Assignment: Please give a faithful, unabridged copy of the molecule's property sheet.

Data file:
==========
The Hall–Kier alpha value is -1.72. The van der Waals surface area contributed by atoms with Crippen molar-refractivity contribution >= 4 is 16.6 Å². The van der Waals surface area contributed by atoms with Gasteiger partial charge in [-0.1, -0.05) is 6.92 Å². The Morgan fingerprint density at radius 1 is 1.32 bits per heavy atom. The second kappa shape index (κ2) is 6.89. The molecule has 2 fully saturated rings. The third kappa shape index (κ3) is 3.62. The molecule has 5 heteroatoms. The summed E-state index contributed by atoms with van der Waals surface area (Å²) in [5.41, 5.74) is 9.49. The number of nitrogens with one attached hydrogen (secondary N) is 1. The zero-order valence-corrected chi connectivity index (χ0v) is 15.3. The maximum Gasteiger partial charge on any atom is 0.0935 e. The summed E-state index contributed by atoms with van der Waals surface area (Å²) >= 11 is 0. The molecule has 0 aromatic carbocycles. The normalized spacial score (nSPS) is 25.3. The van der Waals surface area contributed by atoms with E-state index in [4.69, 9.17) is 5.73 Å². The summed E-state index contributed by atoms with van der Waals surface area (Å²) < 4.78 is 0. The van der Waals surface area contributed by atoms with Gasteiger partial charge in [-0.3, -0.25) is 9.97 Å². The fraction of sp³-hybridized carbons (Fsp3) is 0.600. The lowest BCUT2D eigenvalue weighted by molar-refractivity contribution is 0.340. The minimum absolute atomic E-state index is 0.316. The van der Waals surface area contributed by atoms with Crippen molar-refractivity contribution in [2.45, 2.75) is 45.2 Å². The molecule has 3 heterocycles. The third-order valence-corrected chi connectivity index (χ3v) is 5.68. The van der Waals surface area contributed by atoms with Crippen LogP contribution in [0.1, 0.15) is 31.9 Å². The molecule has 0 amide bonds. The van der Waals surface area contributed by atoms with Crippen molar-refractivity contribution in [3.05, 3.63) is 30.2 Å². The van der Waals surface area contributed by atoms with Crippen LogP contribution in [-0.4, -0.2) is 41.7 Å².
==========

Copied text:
The Hall–Kier alpha value is -1.72. The van der Waals surface area contributed by atoms with Crippen molar-refractivity contribution >= 4 is 16.6 Å². The van der Waals surface area contributed by atoms with Gasteiger partial charge in [-0.1, -0.05) is 6.92 Å². The Morgan fingerprint density at radius 1 is 1.32 bits per heavy atom. The second kappa shape index (κ2) is 6.89. The molecule has 2 fully saturated rings. The third kappa shape index (κ3) is 3.62. The molecule has 5 heteroatoms. The summed E-state index contributed by atoms with van der Waals surface area (Å²) in [5.41, 5.74) is 9.49. The number of nitrogens with one attached hydrogen (secondary N) is 1. The zero-order valence-corrected chi connectivity index (χ0v) is 15.3. The maximum Gasteiger partial charge on any atom is 0.0935 e. The summed E-state index contributed by atoms with van der Waals surface area (Å²) >= 11 is 0. The molecule has 0 aromatic carbocycles. The normalized spacial score (nSPS) is 25.3. The van der Waals surface area contributed by atoms with E-state index in [4.69, 9.17) is 5.73 Å². The summed E-state index contributed by atoms with van der Waals surface area (Å²) < 4.78 is 0. The van der Waals surface area contributed by atoms with Gasteiger partial charge in [-0.3, -0.25) is 9.97 Å². The fraction of sp³-hybridized carbons (Fsp3) is 0.600. The lowest BCUT2D eigenvalue weighted by molar-refractivity contribution is 0.340. The minimum absolute atomic E-state index is 0.316. The van der Waals surface area contributed by atoms with Crippen molar-refractivity contribution in [2.45, 2.75) is 45.2 Å². The molecule has 3 heterocycles. The third-order valence-corrected chi connectivity index (χ3v) is 5.68. The van der Waals surface area contributed by atoms with Crippen LogP contribution in [0.1, 0.15) is 31.9 Å². The molecule has 0 amide bonds. The van der Waals surface area contributed by atoms with Crippen molar-refractivity contribution in [3.05, 3.63) is 30.2 Å². The van der Waals surface area contributed by atoms with Crippen LogP contribution in [-0.4, -0.2) is 41.7 Å².